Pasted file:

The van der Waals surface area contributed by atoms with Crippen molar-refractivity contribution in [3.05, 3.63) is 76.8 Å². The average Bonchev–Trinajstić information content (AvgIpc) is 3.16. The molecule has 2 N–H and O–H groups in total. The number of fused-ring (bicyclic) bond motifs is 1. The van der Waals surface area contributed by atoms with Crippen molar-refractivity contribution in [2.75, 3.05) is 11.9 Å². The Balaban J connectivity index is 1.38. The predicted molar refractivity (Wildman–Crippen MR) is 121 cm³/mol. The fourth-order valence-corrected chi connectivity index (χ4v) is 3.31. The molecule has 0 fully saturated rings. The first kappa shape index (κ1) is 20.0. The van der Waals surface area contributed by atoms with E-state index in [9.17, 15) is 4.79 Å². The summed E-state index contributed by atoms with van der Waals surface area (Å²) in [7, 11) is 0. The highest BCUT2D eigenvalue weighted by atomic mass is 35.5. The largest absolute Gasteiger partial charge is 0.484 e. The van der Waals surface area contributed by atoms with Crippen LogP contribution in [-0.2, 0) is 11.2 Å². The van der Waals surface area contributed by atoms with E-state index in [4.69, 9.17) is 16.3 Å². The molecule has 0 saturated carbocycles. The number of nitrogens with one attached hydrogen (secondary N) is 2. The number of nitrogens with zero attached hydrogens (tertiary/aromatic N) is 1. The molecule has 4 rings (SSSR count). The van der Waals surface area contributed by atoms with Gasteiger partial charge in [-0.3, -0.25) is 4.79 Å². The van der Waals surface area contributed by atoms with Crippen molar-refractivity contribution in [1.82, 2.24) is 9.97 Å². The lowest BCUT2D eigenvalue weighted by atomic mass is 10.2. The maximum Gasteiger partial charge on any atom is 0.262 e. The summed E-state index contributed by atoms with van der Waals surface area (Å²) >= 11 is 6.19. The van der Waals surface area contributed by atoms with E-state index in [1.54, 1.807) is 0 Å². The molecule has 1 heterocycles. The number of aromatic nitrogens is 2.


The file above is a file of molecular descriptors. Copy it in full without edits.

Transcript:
The van der Waals surface area contributed by atoms with Crippen molar-refractivity contribution in [3.05, 3.63) is 76.8 Å². The average Bonchev–Trinajstić information content (AvgIpc) is 3.16. The molecule has 2 N–H and O–H groups in total. The number of fused-ring (bicyclic) bond motifs is 1. The van der Waals surface area contributed by atoms with Crippen molar-refractivity contribution in [2.75, 3.05) is 11.9 Å². The Balaban J connectivity index is 1.38. The predicted molar refractivity (Wildman–Crippen MR) is 121 cm³/mol. The fourth-order valence-corrected chi connectivity index (χ4v) is 3.31. The molecule has 0 fully saturated rings. The first kappa shape index (κ1) is 20.0. The van der Waals surface area contributed by atoms with E-state index in [9.17, 15) is 4.79 Å². The summed E-state index contributed by atoms with van der Waals surface area (Å²) in [7, 11) is 0. The highest BCUT2D eigenvalue weighted by atomic mass is 35.5. The largest absolute Gasteiger partial charge is 0.484 e. The van der Waals surface area contributed by atoms with Crippen LogP contribution in [-0.2, 0) is 11.2 Å². The van der Waals surface area contributed by atoms with E-state index in [4.69, 9.17) is 16.3 Å². The molecule has 0 saturated carbocycles. The number of nitrogens with one attached hydrogen (secondary N) is 2. The number of nitrogens with zero attached hydrogens (tertiary/aromatic N) is 1. The molecule has 4 rings (SSSR count). The van der Waals surface area contributed by atoms with Gasteiger partial charge in [-0.3, -0.25) is 4.79 Å². The van der Waals surface area contributed by atoms with Crippen molar-refractivity contribution in [1.82, 2.24) is 9.97 Å². The lowest BCUT2D eigenvalue weighted by atomic mass is 10.2. The maximum Gasteiger partial charge on any atom is 0.262 e. The summed E-state index contributed by atoms with van der Waals surface area (Å²) >= 11 is 6.19. The van der Waals surface area contributed by atoms with E-state index in [1.54, 1.807) is 0 Å². The molecule has 1 heterocycles. The number of aromatic nitrogens is 2.